WikiFur:Project Spoken WikiFur/Recording guidelines

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Production notes[edit]

  • Ogg Vorbis audio is the format to use. We recommend that you use the following settings: 48 kbit/s, 44.1 kHz mono. (see talk for how to achieve this).
  • The resulting filename should consist of the article title in canonicalized form plus the ogg extension.
  • Treat links like text when reading. Any vocal indication of every link would disrupt the flow. However, you are free to pick out the most relevant links and mention them at the end.
  • Speak more slowly than normal, by about 25%. You should have about 150–160 words per minute so people can comfortably hear an article. Most conversational speech is at 200 words per minute or more. [1]
  • Tell people where it's from. Begin your recordings with:
    "Article name, from Wikipedia, the free encyclopedia, at E N dot wikipedia dot org." and end each one with "This sound file and all text in the article are licensed under the GNU Free Documentation License, available at" (GNU is pronounced "g'noo" or can be spelled out).
  • As you come to them, read out all headings like this "Section one: History", "Section two: Modern uses" etc.

Production tips[edit]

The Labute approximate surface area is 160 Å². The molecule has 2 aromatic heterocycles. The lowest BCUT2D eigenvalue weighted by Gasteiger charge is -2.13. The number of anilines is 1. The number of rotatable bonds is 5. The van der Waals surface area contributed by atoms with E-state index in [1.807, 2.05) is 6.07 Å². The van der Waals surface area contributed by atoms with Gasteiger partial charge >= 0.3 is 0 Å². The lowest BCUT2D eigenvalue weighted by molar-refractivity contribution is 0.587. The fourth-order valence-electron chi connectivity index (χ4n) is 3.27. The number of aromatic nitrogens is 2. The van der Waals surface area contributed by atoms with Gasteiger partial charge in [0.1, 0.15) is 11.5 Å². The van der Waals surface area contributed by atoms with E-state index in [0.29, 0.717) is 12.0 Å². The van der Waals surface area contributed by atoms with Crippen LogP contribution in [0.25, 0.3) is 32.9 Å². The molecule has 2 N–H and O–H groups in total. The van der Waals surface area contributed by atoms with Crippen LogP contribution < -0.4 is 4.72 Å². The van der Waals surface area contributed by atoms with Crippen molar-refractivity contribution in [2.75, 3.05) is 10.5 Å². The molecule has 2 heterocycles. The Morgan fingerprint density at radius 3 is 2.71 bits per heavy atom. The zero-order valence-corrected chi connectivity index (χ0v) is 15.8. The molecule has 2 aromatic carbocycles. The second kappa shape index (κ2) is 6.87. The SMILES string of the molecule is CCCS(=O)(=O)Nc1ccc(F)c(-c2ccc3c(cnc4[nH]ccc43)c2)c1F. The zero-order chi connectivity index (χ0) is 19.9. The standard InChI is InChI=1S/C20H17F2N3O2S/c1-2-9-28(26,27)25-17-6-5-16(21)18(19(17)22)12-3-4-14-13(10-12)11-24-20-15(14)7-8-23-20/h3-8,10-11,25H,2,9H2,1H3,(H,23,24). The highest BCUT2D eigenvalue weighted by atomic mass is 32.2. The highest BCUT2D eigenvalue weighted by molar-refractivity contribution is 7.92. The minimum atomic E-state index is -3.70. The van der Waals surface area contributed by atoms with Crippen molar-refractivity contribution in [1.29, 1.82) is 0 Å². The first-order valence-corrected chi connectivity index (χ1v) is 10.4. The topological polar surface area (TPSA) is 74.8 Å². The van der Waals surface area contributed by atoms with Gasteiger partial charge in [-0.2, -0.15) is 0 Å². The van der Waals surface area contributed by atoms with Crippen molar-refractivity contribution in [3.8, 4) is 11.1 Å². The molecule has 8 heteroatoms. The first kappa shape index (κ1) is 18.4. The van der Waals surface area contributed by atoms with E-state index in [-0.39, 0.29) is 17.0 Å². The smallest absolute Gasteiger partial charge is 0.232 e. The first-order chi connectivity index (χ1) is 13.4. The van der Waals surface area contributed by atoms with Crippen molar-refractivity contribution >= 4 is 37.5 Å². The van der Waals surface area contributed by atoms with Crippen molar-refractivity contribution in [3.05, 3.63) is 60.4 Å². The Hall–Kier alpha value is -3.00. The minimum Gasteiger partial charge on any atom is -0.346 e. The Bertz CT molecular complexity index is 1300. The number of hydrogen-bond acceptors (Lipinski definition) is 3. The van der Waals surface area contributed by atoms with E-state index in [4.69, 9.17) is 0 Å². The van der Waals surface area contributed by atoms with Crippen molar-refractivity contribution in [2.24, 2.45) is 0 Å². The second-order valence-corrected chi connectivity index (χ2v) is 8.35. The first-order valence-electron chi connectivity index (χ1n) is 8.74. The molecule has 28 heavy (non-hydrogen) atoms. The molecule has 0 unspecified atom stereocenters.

• Speak across the microphone or to the side of it, rather than directly into it, to avoid pops and breath noise. A distance of several centimetres away from the microphone is recommended.
    Another method of reducing pops and breath noises is to make a homemade screen. Form a circle with a coat hanger, cover it with an old pair of tights/pantyhose, and speak through it into the microphone.
  • Mess up a take? — Instead of stopping the recording, just stop speaking, then speak out "three, two, one" and then start reading again. You can easily edit out the "flub" since the countdown gives you a cue on where to make the edit, and gives you some "silence" to edit in.
  • Stay relaxed. Whenever you realize that your voice is becoming tenser than normal, or you're having more and more trouble speaking fluently, take a break, and resume when you feel muscular tension going away. Keep some fresh (not cold) water in reach, and drink some whenever you feel your mouth drying out. Also, speak outward, with your chin up. Posture and facial expressions can affect voice recordings.
  • Try standing up. If you think your voice sounds a little thin or lacking in expression, standing while recording might help. Radio announcers and actors regularly stand while speaking to lend additional depth and confidence to their performance.
  • Volume levels — make sure your audio levels are high but not clipping and, if you can, compress and normalize your audio.
    For those unfamiliar with "audio" terminology, a brief description of these terms:
    • Compression is a dynamic levelling of audio, making loud parts quieter, and the quiet parts louder, so that a consistent sound level is achieved (on professional audio gear where 0 dB is maximum, −12 dB is a good place to level the average RMS for speech). Beware of excessive compression, as it will make noise stand out (even after noise reduction) and could exaggerate some sounds of speech.